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Waterways protection vs. Personal property

A thin, green, grassy line snaking across his 400-acre dairy ranch west of Santa Rosa fills third-generation

dairyman Doug Beretta with a sense of unease.

Barely dipping into the flat hayfield along Llano Road, the unnamed channel, typically dry for half the year, is one of countless seasonal streams that Sonoma County planners say need a new level of protection.

For Beretta, 42, a lean man with a vise-grip handshake, the proposed safeguards are a threat to his way of life on the land, amid the dust, manure and the slow ways of 300 Holstein and Jersey milk cows.

"Why are they telling us how to run our property and put more restrictions on us?" Beretta said. For nearly 60 years, his family has worked the ranch, maintaining a haven for deer, rabbits, coyotes and geese on the plain less than a mile from the edge of fast-growing southwest Santa Rosa.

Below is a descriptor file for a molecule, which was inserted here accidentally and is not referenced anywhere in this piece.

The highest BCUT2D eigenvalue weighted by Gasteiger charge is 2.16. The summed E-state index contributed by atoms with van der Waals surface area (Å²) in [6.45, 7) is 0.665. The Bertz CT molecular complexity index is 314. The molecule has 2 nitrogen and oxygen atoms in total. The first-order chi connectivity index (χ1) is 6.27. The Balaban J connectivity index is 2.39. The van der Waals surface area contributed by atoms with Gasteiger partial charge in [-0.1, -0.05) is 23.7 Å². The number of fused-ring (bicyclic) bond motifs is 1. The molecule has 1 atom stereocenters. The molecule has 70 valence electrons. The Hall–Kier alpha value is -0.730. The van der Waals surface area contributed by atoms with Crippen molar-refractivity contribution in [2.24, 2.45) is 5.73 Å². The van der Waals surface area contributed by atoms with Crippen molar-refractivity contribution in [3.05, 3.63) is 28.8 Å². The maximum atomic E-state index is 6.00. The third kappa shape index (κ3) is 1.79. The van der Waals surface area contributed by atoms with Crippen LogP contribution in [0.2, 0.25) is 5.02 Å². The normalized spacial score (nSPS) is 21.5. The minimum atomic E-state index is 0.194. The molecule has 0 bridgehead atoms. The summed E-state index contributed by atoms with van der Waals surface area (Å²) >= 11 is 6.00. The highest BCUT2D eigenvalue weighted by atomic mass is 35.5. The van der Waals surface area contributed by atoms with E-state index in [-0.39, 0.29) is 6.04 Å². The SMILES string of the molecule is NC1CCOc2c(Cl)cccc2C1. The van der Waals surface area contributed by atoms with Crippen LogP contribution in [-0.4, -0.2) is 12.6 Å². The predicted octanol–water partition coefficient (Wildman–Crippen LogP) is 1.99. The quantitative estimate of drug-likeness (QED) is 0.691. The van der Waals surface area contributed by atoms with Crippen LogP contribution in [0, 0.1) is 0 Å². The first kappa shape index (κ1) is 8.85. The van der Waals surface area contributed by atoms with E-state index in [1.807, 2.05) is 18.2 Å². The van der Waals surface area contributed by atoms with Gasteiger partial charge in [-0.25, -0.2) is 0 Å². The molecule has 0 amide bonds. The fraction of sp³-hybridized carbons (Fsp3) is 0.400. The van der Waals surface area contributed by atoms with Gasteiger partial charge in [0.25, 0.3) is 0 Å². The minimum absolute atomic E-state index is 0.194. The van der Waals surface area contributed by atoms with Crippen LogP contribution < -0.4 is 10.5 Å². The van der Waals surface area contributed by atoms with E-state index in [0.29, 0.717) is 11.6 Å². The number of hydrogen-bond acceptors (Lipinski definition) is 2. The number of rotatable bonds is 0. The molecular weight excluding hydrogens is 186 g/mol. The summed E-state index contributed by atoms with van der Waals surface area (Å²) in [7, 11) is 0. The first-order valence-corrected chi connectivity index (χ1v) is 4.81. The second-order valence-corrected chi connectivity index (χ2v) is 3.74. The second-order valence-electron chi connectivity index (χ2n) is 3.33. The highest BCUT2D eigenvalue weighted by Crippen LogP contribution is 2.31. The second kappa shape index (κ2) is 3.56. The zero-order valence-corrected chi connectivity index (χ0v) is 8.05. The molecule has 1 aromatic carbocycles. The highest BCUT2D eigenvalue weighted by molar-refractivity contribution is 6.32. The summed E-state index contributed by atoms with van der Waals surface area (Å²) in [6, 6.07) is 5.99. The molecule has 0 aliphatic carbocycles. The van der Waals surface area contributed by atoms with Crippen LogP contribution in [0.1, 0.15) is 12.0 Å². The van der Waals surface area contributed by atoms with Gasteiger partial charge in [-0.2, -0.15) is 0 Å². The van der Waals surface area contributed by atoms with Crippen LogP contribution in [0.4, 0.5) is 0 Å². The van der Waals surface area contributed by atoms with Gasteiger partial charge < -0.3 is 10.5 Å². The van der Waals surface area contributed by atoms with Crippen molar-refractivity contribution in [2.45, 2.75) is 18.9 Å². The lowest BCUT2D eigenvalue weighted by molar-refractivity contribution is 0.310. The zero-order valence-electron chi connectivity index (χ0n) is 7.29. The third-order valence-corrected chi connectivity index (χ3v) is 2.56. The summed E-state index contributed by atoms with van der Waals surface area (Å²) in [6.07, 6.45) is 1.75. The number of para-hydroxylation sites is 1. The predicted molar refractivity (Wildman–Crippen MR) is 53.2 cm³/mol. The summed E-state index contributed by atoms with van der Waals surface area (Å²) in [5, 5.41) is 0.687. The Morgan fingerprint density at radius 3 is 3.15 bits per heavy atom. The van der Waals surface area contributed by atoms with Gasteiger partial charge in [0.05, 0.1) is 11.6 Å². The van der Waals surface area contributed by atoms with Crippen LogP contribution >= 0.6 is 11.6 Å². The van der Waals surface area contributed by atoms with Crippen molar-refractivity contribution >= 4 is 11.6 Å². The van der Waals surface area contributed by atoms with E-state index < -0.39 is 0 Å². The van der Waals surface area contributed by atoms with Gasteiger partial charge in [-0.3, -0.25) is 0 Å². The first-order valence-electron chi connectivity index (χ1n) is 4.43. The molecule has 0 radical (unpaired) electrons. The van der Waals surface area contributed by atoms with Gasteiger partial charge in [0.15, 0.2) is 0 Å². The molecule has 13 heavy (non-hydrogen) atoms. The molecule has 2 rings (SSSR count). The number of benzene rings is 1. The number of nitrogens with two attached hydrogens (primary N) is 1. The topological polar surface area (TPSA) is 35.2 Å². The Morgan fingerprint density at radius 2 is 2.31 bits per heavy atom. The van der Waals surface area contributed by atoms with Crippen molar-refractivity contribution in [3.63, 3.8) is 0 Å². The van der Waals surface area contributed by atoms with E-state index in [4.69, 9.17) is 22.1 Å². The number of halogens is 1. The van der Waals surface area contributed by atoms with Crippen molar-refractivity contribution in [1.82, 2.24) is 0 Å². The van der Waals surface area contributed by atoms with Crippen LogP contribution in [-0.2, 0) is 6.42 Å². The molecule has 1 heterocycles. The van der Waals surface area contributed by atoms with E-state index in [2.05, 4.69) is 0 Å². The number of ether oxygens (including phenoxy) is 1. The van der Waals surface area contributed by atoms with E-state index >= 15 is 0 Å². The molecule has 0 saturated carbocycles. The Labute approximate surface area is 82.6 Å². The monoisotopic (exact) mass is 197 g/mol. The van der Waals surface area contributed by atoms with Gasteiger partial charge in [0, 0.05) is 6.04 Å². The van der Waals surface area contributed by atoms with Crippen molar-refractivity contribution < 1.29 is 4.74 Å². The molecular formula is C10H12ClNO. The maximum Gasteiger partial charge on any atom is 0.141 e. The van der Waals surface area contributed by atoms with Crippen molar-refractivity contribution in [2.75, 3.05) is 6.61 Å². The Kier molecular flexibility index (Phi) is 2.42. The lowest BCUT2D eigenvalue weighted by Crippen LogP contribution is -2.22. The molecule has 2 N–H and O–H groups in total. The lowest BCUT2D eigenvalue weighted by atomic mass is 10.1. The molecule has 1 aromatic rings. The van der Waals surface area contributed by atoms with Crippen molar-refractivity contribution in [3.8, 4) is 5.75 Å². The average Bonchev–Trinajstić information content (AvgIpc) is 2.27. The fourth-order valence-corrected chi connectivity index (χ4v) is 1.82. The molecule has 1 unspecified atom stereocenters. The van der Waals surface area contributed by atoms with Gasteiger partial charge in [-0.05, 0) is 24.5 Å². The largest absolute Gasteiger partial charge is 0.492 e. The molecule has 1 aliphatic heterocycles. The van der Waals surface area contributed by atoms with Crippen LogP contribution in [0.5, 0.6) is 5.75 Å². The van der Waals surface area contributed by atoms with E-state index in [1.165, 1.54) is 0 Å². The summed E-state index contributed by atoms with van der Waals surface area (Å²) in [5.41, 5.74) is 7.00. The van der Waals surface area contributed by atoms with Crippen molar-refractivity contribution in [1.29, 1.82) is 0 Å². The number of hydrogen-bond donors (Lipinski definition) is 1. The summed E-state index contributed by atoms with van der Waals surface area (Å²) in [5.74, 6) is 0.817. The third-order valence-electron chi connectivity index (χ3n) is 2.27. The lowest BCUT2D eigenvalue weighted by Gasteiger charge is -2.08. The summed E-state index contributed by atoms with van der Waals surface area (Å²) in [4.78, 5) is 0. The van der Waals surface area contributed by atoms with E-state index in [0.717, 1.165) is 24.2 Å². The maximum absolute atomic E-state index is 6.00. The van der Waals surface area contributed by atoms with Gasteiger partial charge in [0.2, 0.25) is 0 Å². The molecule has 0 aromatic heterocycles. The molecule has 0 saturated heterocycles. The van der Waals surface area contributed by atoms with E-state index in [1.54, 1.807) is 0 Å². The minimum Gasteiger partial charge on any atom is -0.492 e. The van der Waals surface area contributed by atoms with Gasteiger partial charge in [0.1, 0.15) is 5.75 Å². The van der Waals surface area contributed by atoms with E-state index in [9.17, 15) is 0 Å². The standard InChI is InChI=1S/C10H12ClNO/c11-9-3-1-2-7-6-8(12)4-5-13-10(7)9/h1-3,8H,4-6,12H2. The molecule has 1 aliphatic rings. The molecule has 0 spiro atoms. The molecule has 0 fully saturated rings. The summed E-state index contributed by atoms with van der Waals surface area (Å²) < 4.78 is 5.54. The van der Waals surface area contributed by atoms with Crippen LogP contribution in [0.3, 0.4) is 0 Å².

"It gets right back to property rights," Beretta said. "We pay taxes on it."

Ranchers such as Beretta and other landowners have packed a theater at the Wells Fargo Center for the Arts for an unlikely midsummer attraction: a series of public hearings over a plan to slap new restrictions on more than 80,000 acres of land along Sonoma County's waterways.

To some, it's a vital step toward defending the streams that flow from verdant hills and across valleys, supporting fish and wildlife, cooling the air, holding back floods and ultimately delivering drinkable water to a growing populace.

"We would be crazy to go forward without protecting these areas," said Caitlin Cornwall, a biologist and assistant director of the Sonoma Ecology Center, a nonprofit environmental education and research group.

The waterways are under siege as the county becomes more urban, environmentalists and regulators say.


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